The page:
The reference to Navarino (1828) - a major sea battle in the war of independence, in which the British, French and Russian fleets defeated the Ottoman and Egyptian navies – is a call for Europe to unite against the new Ottoman threat. This is clearly the allusion of a philhellene rather than a native Greek; the battle of Navarino does not hold a prominent place in the Greek popular accounts of the war of independence, which tend to downplay the role of the Great Powers in the defeat of the Ottomans and present the victory as an autochthonous achievement.

Another recurring quasi-historical meme is the reference to the 2006 animated film “300”, depicting the battle of Thermopylae (430 BC) in which a force led by Sparta held off an invading Persian army. The battle, and the Persian wars in general, are often referred to by advocates of the “clash of civilisations” interpretation of history as an early instance of what they see as an age-old contest between east and west. The implication is that by guarding its borders Greece is protecting the European way of life against the eastern invader. The cinematic depiction of Thermopylae, and the phrases “This is Sparta” and “Molon lave” (Come and get it) attributed to the Spartan king Leonidas, have been appropriated in recent years by the U.S. gun lobby and the far-right.

#IStandWithGreece comes to Greece

The popularity of the hashtag eventually drew the attention of Greek twitter users, prompting them to join the trend.

The tweets above read: “Guys I’m going to go crazy. The Germans have started the hashtag #IStandWithGreece after the attacks we received at Evros”; “#IStandWithGreece has reached Greek trends”; “Guys, I have no words and from so many what can I say!! I hope it becomes a worldwide trend #IStandWithGreece”.

The most popular tweet in the first hours of the trend was a Greek-language tweet by a Polish Catholic journalist, thanking Greeks for protecting not only their own borders but those of the EU.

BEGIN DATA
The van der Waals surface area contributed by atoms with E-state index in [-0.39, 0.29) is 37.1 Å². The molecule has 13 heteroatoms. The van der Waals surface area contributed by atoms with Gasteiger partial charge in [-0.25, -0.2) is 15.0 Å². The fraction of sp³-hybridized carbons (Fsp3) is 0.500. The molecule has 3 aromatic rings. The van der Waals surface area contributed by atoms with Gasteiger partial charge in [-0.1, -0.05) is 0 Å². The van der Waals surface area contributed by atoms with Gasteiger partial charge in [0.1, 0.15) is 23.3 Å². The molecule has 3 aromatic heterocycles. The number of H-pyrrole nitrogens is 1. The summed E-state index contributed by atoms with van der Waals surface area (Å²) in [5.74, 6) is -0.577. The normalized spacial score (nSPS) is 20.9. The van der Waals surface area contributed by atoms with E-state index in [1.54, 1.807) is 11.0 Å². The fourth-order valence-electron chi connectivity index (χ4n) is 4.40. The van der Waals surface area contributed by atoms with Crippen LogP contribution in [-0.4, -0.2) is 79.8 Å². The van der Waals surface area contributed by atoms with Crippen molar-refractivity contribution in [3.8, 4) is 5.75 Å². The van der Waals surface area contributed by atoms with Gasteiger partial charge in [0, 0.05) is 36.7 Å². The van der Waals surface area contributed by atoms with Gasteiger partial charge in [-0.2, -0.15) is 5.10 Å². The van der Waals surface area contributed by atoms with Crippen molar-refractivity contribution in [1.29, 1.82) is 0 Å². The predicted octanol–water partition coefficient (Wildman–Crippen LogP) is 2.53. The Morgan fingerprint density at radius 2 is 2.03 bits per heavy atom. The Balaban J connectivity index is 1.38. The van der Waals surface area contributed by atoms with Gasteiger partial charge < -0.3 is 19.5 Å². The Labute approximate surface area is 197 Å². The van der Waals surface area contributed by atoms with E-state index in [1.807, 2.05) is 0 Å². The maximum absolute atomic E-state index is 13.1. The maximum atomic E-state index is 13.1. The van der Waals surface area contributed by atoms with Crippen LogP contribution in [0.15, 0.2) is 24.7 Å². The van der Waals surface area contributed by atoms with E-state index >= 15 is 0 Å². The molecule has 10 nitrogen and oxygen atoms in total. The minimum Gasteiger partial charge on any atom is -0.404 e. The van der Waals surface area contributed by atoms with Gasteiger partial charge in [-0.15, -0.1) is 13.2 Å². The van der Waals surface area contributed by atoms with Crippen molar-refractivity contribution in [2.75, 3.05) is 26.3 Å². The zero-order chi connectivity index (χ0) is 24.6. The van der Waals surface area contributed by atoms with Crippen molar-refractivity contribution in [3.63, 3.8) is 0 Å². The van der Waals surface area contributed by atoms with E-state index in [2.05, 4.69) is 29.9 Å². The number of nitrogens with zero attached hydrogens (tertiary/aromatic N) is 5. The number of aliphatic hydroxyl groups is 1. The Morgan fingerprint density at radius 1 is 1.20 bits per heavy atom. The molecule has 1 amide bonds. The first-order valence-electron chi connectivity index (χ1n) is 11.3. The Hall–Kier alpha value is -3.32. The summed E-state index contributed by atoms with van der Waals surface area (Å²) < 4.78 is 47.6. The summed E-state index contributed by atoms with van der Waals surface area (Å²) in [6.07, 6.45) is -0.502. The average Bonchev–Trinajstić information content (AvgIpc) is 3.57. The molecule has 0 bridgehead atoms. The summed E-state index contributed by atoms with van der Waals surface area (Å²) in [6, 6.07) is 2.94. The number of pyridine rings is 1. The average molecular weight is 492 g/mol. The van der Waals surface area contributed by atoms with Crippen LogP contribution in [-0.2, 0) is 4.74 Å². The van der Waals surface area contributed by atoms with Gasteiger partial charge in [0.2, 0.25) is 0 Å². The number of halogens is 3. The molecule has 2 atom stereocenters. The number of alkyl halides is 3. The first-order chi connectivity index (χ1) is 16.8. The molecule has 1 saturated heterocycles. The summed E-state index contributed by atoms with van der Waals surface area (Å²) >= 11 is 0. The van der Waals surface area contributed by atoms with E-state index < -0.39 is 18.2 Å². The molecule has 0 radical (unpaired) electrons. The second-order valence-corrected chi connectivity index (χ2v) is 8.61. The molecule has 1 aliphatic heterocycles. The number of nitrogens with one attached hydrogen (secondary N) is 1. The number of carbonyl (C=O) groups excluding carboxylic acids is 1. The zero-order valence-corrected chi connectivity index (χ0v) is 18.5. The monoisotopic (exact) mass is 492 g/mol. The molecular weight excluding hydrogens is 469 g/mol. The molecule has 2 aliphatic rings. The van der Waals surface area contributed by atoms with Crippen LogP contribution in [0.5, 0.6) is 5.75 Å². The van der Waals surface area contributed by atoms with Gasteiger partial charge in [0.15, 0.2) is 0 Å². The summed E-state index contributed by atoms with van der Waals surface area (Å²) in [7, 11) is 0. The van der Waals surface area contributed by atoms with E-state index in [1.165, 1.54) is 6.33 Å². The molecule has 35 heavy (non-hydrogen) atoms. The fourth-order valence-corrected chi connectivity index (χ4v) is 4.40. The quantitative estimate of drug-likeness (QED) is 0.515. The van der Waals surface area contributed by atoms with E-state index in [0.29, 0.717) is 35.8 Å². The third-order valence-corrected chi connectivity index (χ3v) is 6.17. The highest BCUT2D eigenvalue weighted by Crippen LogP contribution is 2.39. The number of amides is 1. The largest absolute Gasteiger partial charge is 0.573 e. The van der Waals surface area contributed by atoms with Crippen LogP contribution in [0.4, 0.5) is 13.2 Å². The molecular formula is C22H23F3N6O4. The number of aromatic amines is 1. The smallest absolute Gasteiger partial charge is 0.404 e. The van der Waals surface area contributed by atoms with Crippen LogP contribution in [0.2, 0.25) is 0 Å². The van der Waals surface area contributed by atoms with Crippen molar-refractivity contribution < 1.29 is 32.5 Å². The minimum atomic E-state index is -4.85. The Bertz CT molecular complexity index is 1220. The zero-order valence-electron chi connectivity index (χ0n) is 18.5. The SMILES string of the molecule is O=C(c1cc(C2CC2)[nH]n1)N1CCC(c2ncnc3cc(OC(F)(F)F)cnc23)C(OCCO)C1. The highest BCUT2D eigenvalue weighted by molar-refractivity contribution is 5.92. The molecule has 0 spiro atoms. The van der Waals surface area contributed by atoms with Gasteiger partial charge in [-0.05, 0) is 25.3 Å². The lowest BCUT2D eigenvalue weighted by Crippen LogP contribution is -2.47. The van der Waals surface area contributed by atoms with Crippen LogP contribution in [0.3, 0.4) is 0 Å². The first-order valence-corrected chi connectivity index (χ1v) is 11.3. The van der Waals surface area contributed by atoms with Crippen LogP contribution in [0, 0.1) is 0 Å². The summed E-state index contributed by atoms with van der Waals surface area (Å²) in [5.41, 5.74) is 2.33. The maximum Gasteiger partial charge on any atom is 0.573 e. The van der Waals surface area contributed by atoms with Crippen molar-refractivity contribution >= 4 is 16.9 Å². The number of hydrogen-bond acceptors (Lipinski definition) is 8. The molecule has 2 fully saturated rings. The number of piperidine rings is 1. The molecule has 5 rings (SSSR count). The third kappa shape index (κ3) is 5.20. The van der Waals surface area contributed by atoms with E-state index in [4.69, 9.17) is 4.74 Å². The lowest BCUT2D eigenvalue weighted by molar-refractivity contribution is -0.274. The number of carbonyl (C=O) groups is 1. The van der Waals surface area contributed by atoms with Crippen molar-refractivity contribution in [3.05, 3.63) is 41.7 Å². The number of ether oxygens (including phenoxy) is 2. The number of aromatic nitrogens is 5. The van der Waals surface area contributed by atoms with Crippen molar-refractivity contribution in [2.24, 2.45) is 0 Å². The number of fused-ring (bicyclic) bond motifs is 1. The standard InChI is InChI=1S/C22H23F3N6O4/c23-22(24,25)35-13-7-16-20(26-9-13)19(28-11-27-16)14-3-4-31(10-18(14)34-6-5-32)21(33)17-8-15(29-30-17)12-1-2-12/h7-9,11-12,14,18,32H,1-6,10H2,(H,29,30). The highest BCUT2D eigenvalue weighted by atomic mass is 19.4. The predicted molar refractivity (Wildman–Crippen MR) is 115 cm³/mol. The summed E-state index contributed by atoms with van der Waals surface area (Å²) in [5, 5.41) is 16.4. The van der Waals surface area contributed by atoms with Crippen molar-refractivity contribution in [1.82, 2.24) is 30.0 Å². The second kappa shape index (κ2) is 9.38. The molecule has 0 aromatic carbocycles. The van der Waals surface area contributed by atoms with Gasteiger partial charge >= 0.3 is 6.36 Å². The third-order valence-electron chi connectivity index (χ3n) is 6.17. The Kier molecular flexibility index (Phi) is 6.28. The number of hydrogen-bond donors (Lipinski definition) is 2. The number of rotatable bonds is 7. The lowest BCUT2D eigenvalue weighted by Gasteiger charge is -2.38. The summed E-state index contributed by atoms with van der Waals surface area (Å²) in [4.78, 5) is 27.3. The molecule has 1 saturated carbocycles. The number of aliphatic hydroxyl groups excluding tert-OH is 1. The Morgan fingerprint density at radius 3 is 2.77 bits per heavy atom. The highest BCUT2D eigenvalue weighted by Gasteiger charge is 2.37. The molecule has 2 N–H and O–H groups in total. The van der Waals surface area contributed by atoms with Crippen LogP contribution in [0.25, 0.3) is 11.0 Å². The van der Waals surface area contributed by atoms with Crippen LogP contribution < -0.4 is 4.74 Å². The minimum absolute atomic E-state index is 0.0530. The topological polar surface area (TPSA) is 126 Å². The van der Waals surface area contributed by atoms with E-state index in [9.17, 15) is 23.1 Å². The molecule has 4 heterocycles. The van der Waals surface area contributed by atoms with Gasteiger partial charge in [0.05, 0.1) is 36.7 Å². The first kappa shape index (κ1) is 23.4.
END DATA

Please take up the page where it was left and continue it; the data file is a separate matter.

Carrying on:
Sunday, February 29 highlights
Source: Discovery & Analytics

Over the ensuing days the use of the hashtag gathered momentum and its geographical reach amplified. After German, Greek and English, French- and Italian- language tweets appeared in significant numbers. English as a lingua franca of the internet is also used by accounts in other European countries, including Greece and Poland, clearly targeting a global audience.

As the trend progresses, the quirky historical references become subsumed in contemporary media images. It is also interesting to note that while the first couple of days’ activity appears in large part organic, by the third day there are clear signs of bot activity, for example the top active account @mercina18, which was opened in March 2020 and only has 2 followers.

Monday, March 1 highlights
Source: Discovery & Analytics

Monday, March 2 highlights
Source: Discovery & Analytics

The hashtag also gained traction from support by European far right influencers, including Katie Hopkins, who provided the most popular tweet on March 2, and was the most re-tweeted account on that day. Several regional accounts of the German AfD party have also tweeted using the hashtag, as has Nick Griffin, the former leader of the British National Party.

In Greece the reception to what is seen as a show of pan-European solidarity has been enthusiastic, if perhaps somewhat naïve. The trend has been written up approvingly by the right-wing press, while many mainstream political figures, commentators and even journalists have been using or retweeting content with the #IStandWithGreece hashtag. In doing so, they have found themselves (perhaps unwittingly) circulating or endorsing unverified or misleading claims.

Clockwise from top left: New Democracy MP, New Democracy MEP, PASOK MEP, Movement for Change (KINAL) spokesman.

Framed as a statement of solidarity with Greece, the #IStandWithGreece hashtag shares several features with the more familiar #ThisIsACoup hashtag which greeted the EU’s demands in the wake of the Grexit referendum in July 2015: it started outside Greece, it is multi-lingual, and has a strong political slant – in this instance firmly to the right of the political spectrum.

While the domestic political debate in Greece is being shaped increasingly by the language and imagery of European nativitsm and identitarianism through concepts like the “great replacement”, this latest phenomenon suggests that the ties are becoming closer and more reciprocal, channelled through hashtags and memes but rippling well beyond the social media.

0 Comment(s)

Please Comment

You have to
in order to add a comment.